New fossil infrastructure like the Trans Mountain pipeline or expanded tar sands/oil sands production “not only cripples the ability to meet domestic emissions targets, but also compromises global attempts due to the continued flooding of the market with cheap oil,” Stockholm Environment Institute Senior Scientist Peter Erickson said, in a recent interview with The Narwhal.
In a conversation just days before the Trudeau government unveiled its decision to buy a pipeline on Canadian taxpayers’ behalf, Erickson argued that that kind of activity “further slows the transition to a low-carbon society”.
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Erickson laid waste to the common but inaccurate theory that a barrel of oil shut down in a jurisdiction like Canada will just be replaced by another supplier: while other countries will “of course” compensate, Erickson told The Narwhal’s James Wilt, his analysis indicates that global oil consumption will fall “by between 0.2 and 0.6 barrels” for every barrel Canada leaves in the ground.
In that light, he declared Ottawa’s decision “to straight-up buy” Kinder Morgan’s pipeline “just crazy”, given the government’s explicit commitment to the goals of Paris Agreement. To square that circle, Canada seems to be “hoping that the world stops using oil,” even as it “keep[s] hitching Alberta to that future.”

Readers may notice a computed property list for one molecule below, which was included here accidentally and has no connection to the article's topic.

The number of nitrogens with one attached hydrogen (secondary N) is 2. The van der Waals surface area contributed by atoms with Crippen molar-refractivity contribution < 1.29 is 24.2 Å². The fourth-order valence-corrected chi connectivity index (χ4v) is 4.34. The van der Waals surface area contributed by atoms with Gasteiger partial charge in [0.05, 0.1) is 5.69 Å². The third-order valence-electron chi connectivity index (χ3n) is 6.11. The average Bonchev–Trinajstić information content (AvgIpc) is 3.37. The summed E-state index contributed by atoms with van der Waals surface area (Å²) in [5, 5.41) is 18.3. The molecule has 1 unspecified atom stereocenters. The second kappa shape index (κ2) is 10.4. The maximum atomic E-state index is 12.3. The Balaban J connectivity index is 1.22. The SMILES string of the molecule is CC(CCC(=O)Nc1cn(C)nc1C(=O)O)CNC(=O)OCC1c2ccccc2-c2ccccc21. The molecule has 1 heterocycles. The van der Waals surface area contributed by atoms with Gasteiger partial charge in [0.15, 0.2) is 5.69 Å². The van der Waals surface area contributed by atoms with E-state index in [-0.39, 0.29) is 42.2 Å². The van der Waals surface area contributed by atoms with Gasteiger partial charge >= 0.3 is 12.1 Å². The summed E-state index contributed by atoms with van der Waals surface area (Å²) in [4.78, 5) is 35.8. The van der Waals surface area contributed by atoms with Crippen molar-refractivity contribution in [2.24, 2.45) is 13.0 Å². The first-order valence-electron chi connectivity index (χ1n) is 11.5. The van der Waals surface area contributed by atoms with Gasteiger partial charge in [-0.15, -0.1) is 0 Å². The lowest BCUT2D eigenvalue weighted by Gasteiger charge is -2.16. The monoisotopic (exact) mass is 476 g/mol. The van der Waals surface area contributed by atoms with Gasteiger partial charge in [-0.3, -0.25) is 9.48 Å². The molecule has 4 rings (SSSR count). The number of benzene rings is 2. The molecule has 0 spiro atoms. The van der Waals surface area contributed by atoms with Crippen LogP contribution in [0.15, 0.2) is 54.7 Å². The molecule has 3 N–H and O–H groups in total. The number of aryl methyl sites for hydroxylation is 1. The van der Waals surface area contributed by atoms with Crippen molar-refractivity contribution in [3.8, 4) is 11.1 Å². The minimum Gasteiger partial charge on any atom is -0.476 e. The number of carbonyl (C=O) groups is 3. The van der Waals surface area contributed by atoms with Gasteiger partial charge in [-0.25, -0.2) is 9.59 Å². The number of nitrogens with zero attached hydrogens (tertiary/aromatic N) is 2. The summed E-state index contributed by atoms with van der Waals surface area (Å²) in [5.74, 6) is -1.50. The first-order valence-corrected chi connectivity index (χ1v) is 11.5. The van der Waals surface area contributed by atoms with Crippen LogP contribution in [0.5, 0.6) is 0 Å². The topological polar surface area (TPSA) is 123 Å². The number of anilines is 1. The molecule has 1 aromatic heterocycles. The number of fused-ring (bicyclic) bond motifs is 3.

While the federal government maintains it will eventually offload the pipeline to another private company—maybe even Kinder Morgan—once it’s built, taking on that risk makes no sense at a time when “to meet climate goals, we need an orderly phasedown of oil consumption and production.”
Erickson stressed that “how Canada manages the oilsands is as important to global climate as what it does on its own emissions”. And he took aim at the notion that downstream emissions from Canadian production can just be attributed to the countries that burn the final product.
“Climate change is a global problem,” he said, which means countries must “get away from this illusion that your responsibility as a climate leader is only what happens within your country.” For major oil producers like Canada, addressing climate “is going to have to mean phasing out supply.”
That phaseout will ultimately take place, one way or the other, he warned: It’s “either going to happen in a chaotic, risky way, where Canada plans through negligence on the rest of the countries reducing their car driving and leaving Alberta stranded. Or it can do it in a planned way that ultimately protects Alberta and plans for its future and has a tangible, quantifiable emissions benefit.”